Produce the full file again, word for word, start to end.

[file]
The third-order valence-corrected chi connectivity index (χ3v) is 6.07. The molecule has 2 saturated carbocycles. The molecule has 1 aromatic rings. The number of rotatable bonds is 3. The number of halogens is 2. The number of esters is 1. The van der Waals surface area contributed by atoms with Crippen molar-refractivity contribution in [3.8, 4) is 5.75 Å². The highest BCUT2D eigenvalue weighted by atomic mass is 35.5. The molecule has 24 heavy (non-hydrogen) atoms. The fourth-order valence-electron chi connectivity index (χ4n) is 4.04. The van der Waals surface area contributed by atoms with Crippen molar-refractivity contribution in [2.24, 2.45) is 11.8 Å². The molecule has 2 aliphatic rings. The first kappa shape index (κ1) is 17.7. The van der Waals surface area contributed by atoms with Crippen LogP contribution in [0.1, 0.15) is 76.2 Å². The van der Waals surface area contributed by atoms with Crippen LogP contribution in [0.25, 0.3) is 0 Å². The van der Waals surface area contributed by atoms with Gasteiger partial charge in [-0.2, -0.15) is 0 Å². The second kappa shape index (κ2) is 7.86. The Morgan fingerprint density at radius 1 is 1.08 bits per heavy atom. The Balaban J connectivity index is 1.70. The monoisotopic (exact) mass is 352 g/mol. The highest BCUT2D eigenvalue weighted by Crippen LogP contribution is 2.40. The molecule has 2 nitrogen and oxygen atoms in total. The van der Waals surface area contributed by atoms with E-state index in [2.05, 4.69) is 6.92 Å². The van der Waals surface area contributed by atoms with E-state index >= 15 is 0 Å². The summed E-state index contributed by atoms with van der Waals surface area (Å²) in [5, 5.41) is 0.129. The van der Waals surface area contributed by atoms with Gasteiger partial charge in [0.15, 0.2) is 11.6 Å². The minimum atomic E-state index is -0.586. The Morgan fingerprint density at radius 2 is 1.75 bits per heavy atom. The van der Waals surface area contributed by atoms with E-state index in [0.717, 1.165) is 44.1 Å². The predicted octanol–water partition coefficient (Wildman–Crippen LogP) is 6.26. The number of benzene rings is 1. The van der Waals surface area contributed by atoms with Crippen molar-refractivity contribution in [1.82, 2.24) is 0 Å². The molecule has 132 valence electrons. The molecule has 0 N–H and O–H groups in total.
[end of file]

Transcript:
The third-order valence-corrected chi connectivity index (χ3v) is 6.07. The molecule has 2 saturated carbocycles. The molecule has 1 aromatic rings. The number of rotatable bonds is 3. The number of halogens is 2. The number of esters is 1. The van der Waals surface area contributed by atoms with Crippen molar-refractivity contribution in [3.8, 4) is 5.75 Å². The highest BCUT2D eigenvalue weighted by atomic mass is 35.5. The molecule has 24 heavy (non-hydrogen) atoms. The fourth-order valence-electron chi connectivity index (χ4n) is 4.04. The van der Waals surface area contributed by atoms with Crippen molar-refractivity contribution in [2.24, 2.45) is 11.8 Å². The molecule has 2 aliphatic rings. The first kappa shape index (κ1) is 17.7. The van der Waals surface area contributed by atoms with Crippen LogP contribution in [0.1, 0.15) is 76.2 Å². The van der Waals surface area contributed by atoms with Crippen LogP contribution in [0.25, 0.3) is 0 Å². The van der Waals surface area contributed by atoms with Gasteiger partial charge in [-0.2, -0.15) is 0 Å². The second kappa shape index (κ2) is 7.86. The Morgan fingerprint density at radius 1 is 1.08 bits per heavy atom. The Balaban J connectivity index is 1.70. The monoisotopic (exact) mass is 352 g/mol. The highest BCUT2D eigenvalue weighted by Crippen LogP contribution is 2.40. The molecule has 2 nitrogen and oxygen atoms in total. The van der Waals surface area contributed by atoms with E-state index in [2.05, 4.69) is 6.92 Å². The van der Waals surface area contributed by atoms with E-state index >= 15 is 0 Å². The summed E-state index contributed by atoms with van der Waals surface area (Å²) in [5, 5.41) is 0.129. The van der Waals surface area contributed by atoms with Gasteiger partial charge in [0.15, 0.2) is 11.6 Å². The minimum atomic E-state index is -0.586. The Morgan fingerprint density at radius 2 is 1.75 bits per heavy atom. The van der Waals surface area contributed by atoms with E-state index in [0.717, 1.165) is 44.1 Å². The predicted octanol–water partition coefficient (Wildman–Crippen LogP) is 6.26. The number of benzene rings is 1. The van der Waals surface area contributed by atoms with Crippen molar-refractivity contribution in [1.82, 2.24) is 0 Å². The molecule has 132 valence electrons. The molecule has 0 N–H and O–H groups in total.